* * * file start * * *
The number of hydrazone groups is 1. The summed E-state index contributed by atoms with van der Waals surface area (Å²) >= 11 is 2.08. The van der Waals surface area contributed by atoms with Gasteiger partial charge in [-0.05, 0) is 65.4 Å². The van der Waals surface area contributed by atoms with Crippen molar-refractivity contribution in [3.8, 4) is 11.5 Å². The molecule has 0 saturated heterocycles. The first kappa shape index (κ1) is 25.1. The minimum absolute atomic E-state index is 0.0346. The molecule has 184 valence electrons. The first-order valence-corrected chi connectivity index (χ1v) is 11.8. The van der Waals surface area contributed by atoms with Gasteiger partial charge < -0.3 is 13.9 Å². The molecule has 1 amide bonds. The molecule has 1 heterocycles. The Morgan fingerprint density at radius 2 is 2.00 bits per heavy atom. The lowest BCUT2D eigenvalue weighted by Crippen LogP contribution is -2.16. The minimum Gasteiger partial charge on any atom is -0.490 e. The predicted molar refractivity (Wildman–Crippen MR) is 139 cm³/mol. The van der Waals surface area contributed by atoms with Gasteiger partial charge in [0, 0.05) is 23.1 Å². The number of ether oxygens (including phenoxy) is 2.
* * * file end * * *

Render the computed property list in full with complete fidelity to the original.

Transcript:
The number of hydrazone groups is 1. The summed E-state index contributed by atoms with van der Waals surface area (Å²) >= 11 is 2.08. The van der Waals surface area contributed by atoms with Gasteiger partial charge in [-0.05, 0) is 65.4 Å². The van der Waals surface area contributed by atoms with Crippen molar-refractivity contribution in [3.8, 4) is 11.5 Å². The molecule has 0 saturated heterocycles. The first kappa shape index (κ1) is 25.1. The minimum absolute atomic E-state index is 0.0346. The molecule has 184 valence electrons. The first-order valence-corrected chi connectivity index (χ1v) is 11.8. The van der Waals surface area contributed by atoms with Gasteiger partial charge < -0.3 is 13.9 Å². The molecule has 1 amide bonds. The molecule has 1 heterocycles. The Morgan fingerprint density at radius 2 is 2.00 bits per heavy atom. The lowest BCUT2D eigenvalue weighted by Crippen LogP contribution is -2.16. The minimum Gasteiger partial charge on any atom is -0.490 e. The predicted molar refractivity (Wildman–Crippen MR) is 139 cm³/mol. The van der Waals surface area contributed by atoms with Gasteiger partial charge in [0, 0.05) is 23.1 Å². The number of ether oxygens (including phenoxy) is 2.